Anyone who commits to read and study the Bible probably desires to correctly understand it. While numerous things may hinder that process, the most common hindrance to proper understanding is failing to consider biblical context. (Philippians 4:13 is a primary example of this problem.)

We cannot properly understand a single verse unless we consider the meaning of the passage that surrounds it. We cannot fully understand a passage unless we consider the purpose, background, and genre of the Bible book in which it’s found.

Unfortunately, many of us read a verse or passage and go straight to application. We ask “what does this mean to me?” or “What does this mean for me.” But before we can apply God’s Word, we must first understand its meaning. And we can only do that if we understand the context. Every verse in the Bible has the same meaning today that it had when it was written. It may have unlimited applications depending on the individual and her circumstances. But God’s meaning never changes.

The good news is, we can easily get a grasp of the context of any verse or passage. The following 4 tips will give you a solid start.

4 Things to Consider in Understanding the Biblical Context

Although numerous volumes have been written on the subject, there are a few things we can quickly consider to help us deal correctly with God’s Word.

  1. Literary Genre – Is the book you are studying poetry, wisdom, prophecy, narrative, or apocalyptic literature? The genre of the book affects the interpretation. For instance, narrative simply tells us what happened and not necessarily what we are supposed to do in a given situation. And wisdom literature, like Proverbs, states general life principles and not solid promises of God.
  2. Literary Context – Every sentence is part of a paragraph. Every paragraph is part of a larger passage. Every passage is part of an entire book. We cannot assign meaning to a verse without considering the greater context. For instance, knowing that Jacob stole the birthright from his brother Esau in Genesis 25 and Esau’s blessing from his father in chapter 27 helps us understand why Jacob was afraid of him in chapter 32.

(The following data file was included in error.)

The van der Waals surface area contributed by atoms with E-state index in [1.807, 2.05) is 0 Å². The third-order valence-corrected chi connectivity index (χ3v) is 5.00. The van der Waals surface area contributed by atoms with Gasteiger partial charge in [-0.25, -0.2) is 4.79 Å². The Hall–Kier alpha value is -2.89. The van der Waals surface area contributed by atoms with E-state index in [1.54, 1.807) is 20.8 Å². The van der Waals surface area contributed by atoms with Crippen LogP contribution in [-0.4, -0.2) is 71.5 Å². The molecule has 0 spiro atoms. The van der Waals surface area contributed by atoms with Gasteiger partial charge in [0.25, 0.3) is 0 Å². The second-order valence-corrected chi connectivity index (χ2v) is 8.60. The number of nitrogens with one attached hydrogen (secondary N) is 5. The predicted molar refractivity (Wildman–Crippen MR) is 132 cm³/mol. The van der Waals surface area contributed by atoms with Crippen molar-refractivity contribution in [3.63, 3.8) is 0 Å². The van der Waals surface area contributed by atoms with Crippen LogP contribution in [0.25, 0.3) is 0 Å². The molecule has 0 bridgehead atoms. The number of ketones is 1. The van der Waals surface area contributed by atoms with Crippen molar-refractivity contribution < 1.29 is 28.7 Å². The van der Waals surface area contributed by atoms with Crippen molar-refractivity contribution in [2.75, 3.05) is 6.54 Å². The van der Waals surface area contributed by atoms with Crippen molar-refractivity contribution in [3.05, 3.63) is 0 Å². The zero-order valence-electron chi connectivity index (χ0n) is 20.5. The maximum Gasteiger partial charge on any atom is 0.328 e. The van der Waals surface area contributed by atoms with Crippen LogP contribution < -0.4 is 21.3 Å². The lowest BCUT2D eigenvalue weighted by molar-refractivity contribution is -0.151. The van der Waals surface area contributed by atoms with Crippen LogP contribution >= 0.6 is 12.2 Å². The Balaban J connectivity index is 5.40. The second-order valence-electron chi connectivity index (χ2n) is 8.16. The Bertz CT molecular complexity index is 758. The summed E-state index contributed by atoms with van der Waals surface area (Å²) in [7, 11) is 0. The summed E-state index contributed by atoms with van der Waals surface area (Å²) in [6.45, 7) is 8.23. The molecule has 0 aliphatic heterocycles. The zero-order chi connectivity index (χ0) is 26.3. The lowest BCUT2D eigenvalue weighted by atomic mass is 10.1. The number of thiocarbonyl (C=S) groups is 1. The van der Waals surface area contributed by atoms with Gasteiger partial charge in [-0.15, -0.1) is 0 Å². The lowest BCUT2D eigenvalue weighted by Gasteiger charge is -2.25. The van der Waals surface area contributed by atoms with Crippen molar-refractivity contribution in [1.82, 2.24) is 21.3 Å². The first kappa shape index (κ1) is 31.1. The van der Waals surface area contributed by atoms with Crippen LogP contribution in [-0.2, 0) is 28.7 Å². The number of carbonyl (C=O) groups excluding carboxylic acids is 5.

3. The Context of the Book – It matters who the author was, who he was writing to, and why he was writing. For instance, knowing that the author of the book of James was the half-brother of Jesus and not James the Apostle, definitely changes the way we understand the letter.
  4. Historical-Cultural Background – Every book of the Bible was written in a specific time in history, to a specific people, in the midst of a specific set of circumstances. We cannot accurately understand them outside of that context. The political climate, current customs, and speech idioms are just a few of the things that impact the original meaning of a passage. For instance, the book of Hebrews is packed with references to Jewish religious practices. Its rich meaning will be lost on us unless we go back and study things like the Day of Atonement and the Levitical priesthood.

A few resources to help with context

We cannot begin to cover everything here, but if you’d like to look deeper into the context as you study, here are a few suggestions:

  1. Read the introduction to a Bible book in your study Bible.
  2. Get a good Bible Dictionary. I have a copy of Eerdman’s Dictionary of the Bible.
  3. Another great resource is the two-volume set of The IVP Bible Background Commentary.
  4. Bible handbook like the classic Halley’s Bible Handbook 

Have you ever misunderstood God’s Word because you failed to consider the context? What is a verse that you think is regularly taken out of context?

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